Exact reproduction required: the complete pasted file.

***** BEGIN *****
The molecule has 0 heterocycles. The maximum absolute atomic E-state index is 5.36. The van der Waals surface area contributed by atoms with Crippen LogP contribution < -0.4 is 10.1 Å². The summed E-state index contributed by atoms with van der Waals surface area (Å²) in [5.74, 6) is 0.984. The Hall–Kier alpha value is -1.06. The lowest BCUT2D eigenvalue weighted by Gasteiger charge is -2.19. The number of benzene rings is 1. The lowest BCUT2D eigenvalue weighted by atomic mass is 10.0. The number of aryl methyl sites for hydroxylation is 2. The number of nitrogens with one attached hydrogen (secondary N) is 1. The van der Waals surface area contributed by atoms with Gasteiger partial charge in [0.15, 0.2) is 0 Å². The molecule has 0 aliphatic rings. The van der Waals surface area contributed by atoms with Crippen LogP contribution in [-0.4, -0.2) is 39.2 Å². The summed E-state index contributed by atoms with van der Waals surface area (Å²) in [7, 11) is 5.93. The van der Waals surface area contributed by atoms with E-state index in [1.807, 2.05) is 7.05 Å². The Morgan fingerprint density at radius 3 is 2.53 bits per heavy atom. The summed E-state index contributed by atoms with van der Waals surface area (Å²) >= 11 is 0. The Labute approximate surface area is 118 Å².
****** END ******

The molecule has 0 heterocycles. The maximum absolute atomic E-state index is 5.36. The van der Waals surface area contributed by atoms with Crippen LogP contribution < -0.4 is 10.1 Å². The summed E-state index contributed by atoms with van der Waals surface area (Å²) in [5.74, 6) is 0.984. The Hall–Kier alpha value is -1.06. The lowest BCUT2D eigenvalue weighted by Gasteiger charge is -2.19. The number of benzene rings is 1. The lowest BCUT2D eigenvalue weighted by atomic mass is 10.0. The number of aryl methyl sites for hydroxylation is 2. The number of nitrogens with one attached hydrogen (secondary N) is 1. The van der Waals surface area contributed by atoms with Gasteiger partial charge in [0.15, 0.2) is 0 Å². The molecule has 0 aliphatic rings. The van der Waals surface area contributed by atoms with Crippen LogP contribution in [-0.4, -0.2) is 39.2 Å². The summed E-state index contributed by atoms with van der Waals surface area (Å²) in [7, 11) is 5.93. The van der Waals surface area contributed by atoms with E-state index in [1.807, 2.05) is 7.05 Å². The Morgan fingerprint density at radius 3 is 2.53 bits per heavy atom. The summed E-state index contributed by atoms with van der Waals surface area (Å²) >= 11 is 0. The Labute approximate surface area is 118 Å².